In the mid-1980s, researchers began to study writers working in collaboration. Much of this research attended to what might be termed side-by-side composing: authors working on their own individual pieces and discussing them with others as needed. Others have studied co-composing—that is, multiple authors crafting a single text—describing the various aspects of these collaborations and their constraints and affordances. Nevertheless, few of these researchers have examined settings in which children spontaneously undertake co-composing. The study described here is a case analysis of a group of third-grade boys who chose to work together to write a superhero story over a period of six weeks. Mobilizing Bakhtin’s construct of heteroglossic discourse, the study explores interactions among the authors and aspects of their final product. Classroom observations, audio-recordings of co-composing sessions and student interviews, as well as the finished text served as the triangulated data for the study. Analysis showed that both the students’ interaction and the text that resulted from it was multi-voiced in nature. I argue here for a Writing Workshop model that foregrounds student choice and agency, rather than asserting that procedures are the primary drivers of success. In the context described here, such a model allowed students in this classroom to follow their own interests and work with peers who were supportive of those interests.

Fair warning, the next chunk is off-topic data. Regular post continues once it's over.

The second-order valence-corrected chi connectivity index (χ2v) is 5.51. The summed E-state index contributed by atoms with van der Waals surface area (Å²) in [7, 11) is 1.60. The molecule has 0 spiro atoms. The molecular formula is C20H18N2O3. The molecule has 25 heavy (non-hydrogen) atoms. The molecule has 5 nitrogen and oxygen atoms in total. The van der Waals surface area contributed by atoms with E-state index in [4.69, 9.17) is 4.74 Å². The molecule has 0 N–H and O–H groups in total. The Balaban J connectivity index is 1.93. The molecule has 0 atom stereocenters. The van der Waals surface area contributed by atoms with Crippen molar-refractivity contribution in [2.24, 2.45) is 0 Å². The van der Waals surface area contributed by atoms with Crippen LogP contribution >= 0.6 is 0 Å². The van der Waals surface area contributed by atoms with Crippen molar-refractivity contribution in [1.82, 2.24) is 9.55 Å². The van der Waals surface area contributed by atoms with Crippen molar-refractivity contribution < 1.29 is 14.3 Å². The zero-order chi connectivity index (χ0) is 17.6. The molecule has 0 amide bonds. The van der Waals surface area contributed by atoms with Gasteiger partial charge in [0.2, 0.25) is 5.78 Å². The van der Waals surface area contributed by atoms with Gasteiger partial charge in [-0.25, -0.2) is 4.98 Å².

|Date made available||2019|